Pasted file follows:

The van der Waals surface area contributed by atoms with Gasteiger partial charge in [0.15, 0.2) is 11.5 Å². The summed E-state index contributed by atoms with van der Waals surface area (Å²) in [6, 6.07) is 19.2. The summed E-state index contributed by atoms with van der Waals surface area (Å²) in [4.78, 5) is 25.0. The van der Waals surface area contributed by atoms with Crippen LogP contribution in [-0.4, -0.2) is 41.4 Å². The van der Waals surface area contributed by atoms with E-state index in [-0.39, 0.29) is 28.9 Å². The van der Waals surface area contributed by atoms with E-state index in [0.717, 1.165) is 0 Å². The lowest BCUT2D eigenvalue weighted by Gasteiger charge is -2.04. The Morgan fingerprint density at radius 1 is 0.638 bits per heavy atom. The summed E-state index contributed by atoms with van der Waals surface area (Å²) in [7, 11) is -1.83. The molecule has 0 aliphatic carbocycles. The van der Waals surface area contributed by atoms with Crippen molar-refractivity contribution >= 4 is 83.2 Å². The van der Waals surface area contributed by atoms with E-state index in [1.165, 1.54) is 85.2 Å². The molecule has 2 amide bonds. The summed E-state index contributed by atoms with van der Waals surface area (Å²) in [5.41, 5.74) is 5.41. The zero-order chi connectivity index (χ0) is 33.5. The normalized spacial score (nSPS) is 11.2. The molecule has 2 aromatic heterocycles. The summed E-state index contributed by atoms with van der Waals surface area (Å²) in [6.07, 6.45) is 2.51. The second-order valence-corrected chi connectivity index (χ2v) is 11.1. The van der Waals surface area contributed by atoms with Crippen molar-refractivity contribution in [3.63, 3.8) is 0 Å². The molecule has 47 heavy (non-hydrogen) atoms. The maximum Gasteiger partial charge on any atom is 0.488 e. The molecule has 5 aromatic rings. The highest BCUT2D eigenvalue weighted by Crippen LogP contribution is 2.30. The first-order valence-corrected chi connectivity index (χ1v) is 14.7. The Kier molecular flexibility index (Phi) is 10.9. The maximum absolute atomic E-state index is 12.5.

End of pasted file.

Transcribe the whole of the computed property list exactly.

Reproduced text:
The van der Waals surface area contributed by atoms with Gasteiger partial charge in [0.15, 0.2) is 11.5 Å². The summed E-state index contributed by atoms with van der Waals surface area (Å²) in [6, 6.07) is 19.2. The summed E-state index contributed by atoms with van der Waals surface area (Å²) in [4.78, 5) is 25.0. The van der Waals surface area contributed by atoms with Crippen LogP contribution in [-0.4, -0.2) is 41.4 Å². The van der Waals surface area contributed by atoms with E-state index in [-0.39, 0.29) is 28.9 Å². The van der Waals surface area contributed by atoms with E-state index in [0.717, 1.165) is 0 Å². The lowest BCUT2D eigenvalue weighted by Gasteiger charge is -2.04. The Morgan fingerprint density at radius 1 is 0.638 bits per heavy atom. The summed E-state index contributed by atoms with van der Waals surface area (Å²) in [7, 11) is -1.83. The molecule has 0 aliphatic carbocycles. The van der Waals surface area contributed by atoms with Crippen molar-refractivity contribution >= 4 is 83.2 Å². The van der Waals surface area contributed by atoms with E-state index in [1.165, 1.54) is 85.2 Å². The molecule has 2 amide bonds. The summed E-state index contributed by atoms with van der Waals surface area (Å²) in [5.41, 5.74) is 5.41. The zero-order chi connectivity index (χ0) is 33.5. The normalized spacial score (nSPS) is 11.2. The molecule has 2 aromatic heterocycles. The summed E-state index contributed by atoms with van der Waals surface area (Å²) in [6.07, 6.45) is 2.51. The second-order valence-corrected chi connectivity index (χ2v) is 11.1. The van der Waals surface area contributed by atoms with Crippen molar-refractivity contribution in [3.63, 3.8) is 0 Å². The molecule has 47 heavy (non-hydrogen) atoms. The maximum Gasteiger partial charge on any atom is 0.488 e. The molecule has 5 aromatic rings. The highest BCUT2D eigenvalue weighted by Crippen LogP contribution is 2.30. The first-order valence-corrected chi connectivity index (χ1v) is 14.7. The Kier molecular flexibility index (Phi) is 10.9. The maximum absolute atomic E-state index is 12.5.